Wealthy Russians affected by uneasing corruption and deteriorating business climate

Russia’s super-rich think the country’s business climate is  deteriorating and that corruption is currently more of an acute  problem than in recent years, according to a survey released Tuesday by Swiss banking giant UBS and Campden Research.

As many as 95 percent of the wealthy respondents believe that  the current environment is not encouraging innovation  and entrepreneurship, up from 42 percent in 2011 and 36  percent in 2009. Nor is corruption easing. While just 4 percent of those contacted  in 2009 identified graft and bribery as a key challenge  for their businesses, this year that figure has risen to 55 percent  and become the most pressing problem ahead of cash flow, slowing  demand and access to credit.

The research polled 22 businessmen domiciled in Russia who have  a net worth of about $50 million each. The total revenue  of the businesses of 14 of the respondents was between $50  million and $100 million. In 2011, the survey sampled 19 people  in a similar wealth bracket.

As in recent years of the UBS-Campden project, participants show  a marked reluctance to develop long-term plans for when they  cease to personally control their businesses — and they are not  bothered by an unwillingness on the part of their children  to become involved in the family assets. In 2011, 90 percent of respondents said they had not implemented  a succession plan; this year the figure was 95 percent.

And the country’s super-rich have not lost any of their traditional  preferences: Switzerland was the favored offshore wealth management  location for 89 percent of those surveyed. Over 90 percent said that  if their children are educated abroad, they’d choose schools in the United  Kingdom.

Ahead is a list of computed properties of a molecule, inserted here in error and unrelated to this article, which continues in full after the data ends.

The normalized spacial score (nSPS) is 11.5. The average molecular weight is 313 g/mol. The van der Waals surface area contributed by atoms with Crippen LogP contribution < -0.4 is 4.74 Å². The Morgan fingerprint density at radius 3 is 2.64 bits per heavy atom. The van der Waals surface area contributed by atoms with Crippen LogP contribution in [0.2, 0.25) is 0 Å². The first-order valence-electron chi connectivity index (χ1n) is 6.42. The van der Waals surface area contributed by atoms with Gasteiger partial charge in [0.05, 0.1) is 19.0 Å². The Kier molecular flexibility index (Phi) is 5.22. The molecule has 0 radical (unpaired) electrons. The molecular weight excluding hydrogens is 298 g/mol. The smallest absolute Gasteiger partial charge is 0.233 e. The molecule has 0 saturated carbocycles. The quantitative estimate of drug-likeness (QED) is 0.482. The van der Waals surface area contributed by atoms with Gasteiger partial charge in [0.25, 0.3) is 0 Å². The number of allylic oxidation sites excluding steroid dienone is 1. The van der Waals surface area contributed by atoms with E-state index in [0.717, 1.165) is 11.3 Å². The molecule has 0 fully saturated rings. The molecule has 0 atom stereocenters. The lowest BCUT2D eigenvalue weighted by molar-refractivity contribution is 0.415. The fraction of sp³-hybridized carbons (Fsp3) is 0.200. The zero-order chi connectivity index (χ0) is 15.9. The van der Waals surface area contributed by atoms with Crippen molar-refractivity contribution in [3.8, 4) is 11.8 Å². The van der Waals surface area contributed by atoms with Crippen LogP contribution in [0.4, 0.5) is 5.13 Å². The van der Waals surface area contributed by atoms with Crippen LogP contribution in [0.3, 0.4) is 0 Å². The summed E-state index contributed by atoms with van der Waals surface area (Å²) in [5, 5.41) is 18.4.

In a departure from previous years, however, outside private equity  investors are seen as a growing source of capital by the richest  businessmen. Private equity overtook debt in this year’s research as  the funding source of choice for 46 percent of those  surveyed, but it was still behind internal cash flows at 68 percent.  In 2009, just 12 percent were considering private equity.

“Sources of liquidity have become scarcer and … international  markets are becoming more difficult,” said Gregg Robins, head of wealth  management for UBS in Russia.

Forbes estimates that Russia’s 200 wealthiest businessmen have a net  worth of $499 billion. Moscow has more resident billionaires than either  London or New York.  In contrast, 13.5 percent of the country’s population, 19.1 million  people, are surviving on less than 6,307 rubles ($204) per month, according  to the latest available data from the State Statistics Service.

adapted from The Moscow Times

Palm Beach ocean front mansion owned by Russian billionaire Dmitry Rybolovlev